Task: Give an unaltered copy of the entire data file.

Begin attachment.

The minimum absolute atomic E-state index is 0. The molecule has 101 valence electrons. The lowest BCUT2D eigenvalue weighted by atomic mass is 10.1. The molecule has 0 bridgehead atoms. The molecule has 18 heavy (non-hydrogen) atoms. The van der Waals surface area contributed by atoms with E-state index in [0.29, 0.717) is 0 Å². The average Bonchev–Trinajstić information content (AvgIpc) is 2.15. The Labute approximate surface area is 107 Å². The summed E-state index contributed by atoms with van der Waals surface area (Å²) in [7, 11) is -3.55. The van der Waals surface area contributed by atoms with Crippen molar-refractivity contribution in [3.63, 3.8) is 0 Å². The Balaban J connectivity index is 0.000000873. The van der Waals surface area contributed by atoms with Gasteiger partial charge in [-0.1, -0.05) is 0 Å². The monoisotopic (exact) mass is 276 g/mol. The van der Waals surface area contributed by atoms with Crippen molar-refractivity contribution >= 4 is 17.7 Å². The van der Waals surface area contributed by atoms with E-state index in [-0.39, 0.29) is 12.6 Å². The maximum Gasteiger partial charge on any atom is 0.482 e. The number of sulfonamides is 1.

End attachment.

The minimum absolute atomic E-state index is 0. The molecule has 101 valence electrons. The lowest BCUT2D eigenvalue weighted by atomic mass is 10.1. The molecule has 0 bridgehead atoms. The molecule has 18 heavy (non-hydrogen) atoms. The van der Waals surface area contributed by atoms with E-state index in [0.29, 0.717) is 0 Å². The average Bonchev–Trinajstić information content (AvgIpc) is 2.15. The Labute approximate surface area is 107 Å². The summed E-state index contributed by atoms with van der Waals surface area (Å²) in [7, 11) is -3.55. The van der Waals surface area contributed by atoms with Crippen molar-refractivity contribution in [3.63, 3.8) is 0 Å². The Balaban J connectivity index is 0.000000873. The van der Waals surface area contributed by atoms with Gasteiger partial charge in [-0.1, -0.05) is 0 Å². The monoisotopic (exact) mass is 276 g/mol. The van der Waals surface area contributed by atoms with Crippen molar-refractivity contribution >= 4 is 17.7 Å². The van der Waals surface area contributed by atoms with E-state index in [-0.39, 0.29) is 12.6 Å². The maximum Gasteiger partial charge on any atom is 0.482 e. The number of sulfonamides is 1.